Discussions with IRRI gave some simple assumptions which can be used when assessing the impact of biochar addition on the soil.

If biochar analysis is available, then the impact of a known volume of biochar to soil can be calculated. For example, if one square metre of soil is amended with 4 kg of biochar (this is a 40 t/ha application rate), then we can assume that this represents 4% of the soil weight. This is because in 1 m at a 10 cm depth there is 100 litres of soil with an approximate bulk density of 1, which is 100 kg of soil. The properties of the biochar can then be assumed to be diluted in the soil at a 4% rate.

This assumption was then applied to the CEC (Cation Exchange Capacity) where rice husk biochar is added to the research farm soil in Siem Reap, Cambodia.

The soil has a CEC of 18.44 cmol+/kg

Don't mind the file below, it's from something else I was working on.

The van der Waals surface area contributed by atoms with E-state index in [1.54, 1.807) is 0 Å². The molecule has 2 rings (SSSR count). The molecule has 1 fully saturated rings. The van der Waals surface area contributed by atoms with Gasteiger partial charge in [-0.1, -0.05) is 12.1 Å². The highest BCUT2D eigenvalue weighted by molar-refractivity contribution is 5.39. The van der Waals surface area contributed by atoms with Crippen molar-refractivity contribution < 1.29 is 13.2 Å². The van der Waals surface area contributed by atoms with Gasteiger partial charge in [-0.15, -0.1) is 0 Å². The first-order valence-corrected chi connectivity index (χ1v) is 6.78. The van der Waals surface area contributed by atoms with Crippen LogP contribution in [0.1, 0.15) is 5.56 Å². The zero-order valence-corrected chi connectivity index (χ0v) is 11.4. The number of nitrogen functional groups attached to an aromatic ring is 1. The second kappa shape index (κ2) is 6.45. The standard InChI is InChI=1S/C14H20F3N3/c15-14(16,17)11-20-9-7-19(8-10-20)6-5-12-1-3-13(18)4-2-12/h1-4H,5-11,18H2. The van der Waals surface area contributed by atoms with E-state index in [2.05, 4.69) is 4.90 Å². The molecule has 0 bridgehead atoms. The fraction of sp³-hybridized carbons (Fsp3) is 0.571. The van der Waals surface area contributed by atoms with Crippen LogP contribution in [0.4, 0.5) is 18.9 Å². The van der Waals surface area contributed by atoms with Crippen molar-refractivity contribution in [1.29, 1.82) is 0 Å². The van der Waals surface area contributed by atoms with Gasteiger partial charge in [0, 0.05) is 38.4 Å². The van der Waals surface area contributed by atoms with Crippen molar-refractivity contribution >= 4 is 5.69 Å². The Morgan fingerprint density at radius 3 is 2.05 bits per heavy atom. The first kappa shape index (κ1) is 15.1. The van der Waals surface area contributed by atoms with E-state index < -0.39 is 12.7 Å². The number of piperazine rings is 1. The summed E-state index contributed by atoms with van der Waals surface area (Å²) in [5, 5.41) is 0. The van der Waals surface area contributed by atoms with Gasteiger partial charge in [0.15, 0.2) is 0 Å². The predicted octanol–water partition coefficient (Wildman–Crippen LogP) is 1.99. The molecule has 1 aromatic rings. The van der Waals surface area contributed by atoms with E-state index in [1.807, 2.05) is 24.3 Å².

Biochar has a CEC of 44.5 cmol+/kg.

Therefore the CEC of the soil can be assumed to be raised to (18.44*0.96)+(44.51*0.04) = 19.48

This is a rough assumption, and should not substitute using actual data, and it assumes that there are no interactions between the soil and the biochar which could influence the CEC of the soil.

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This entry was posted on December 3, 2010 at 4:16 am and is filed under biochar analysis, general methodologies, soil analysis, soil science. You can follow any responses to this entry through the RSS 2.0 feed.
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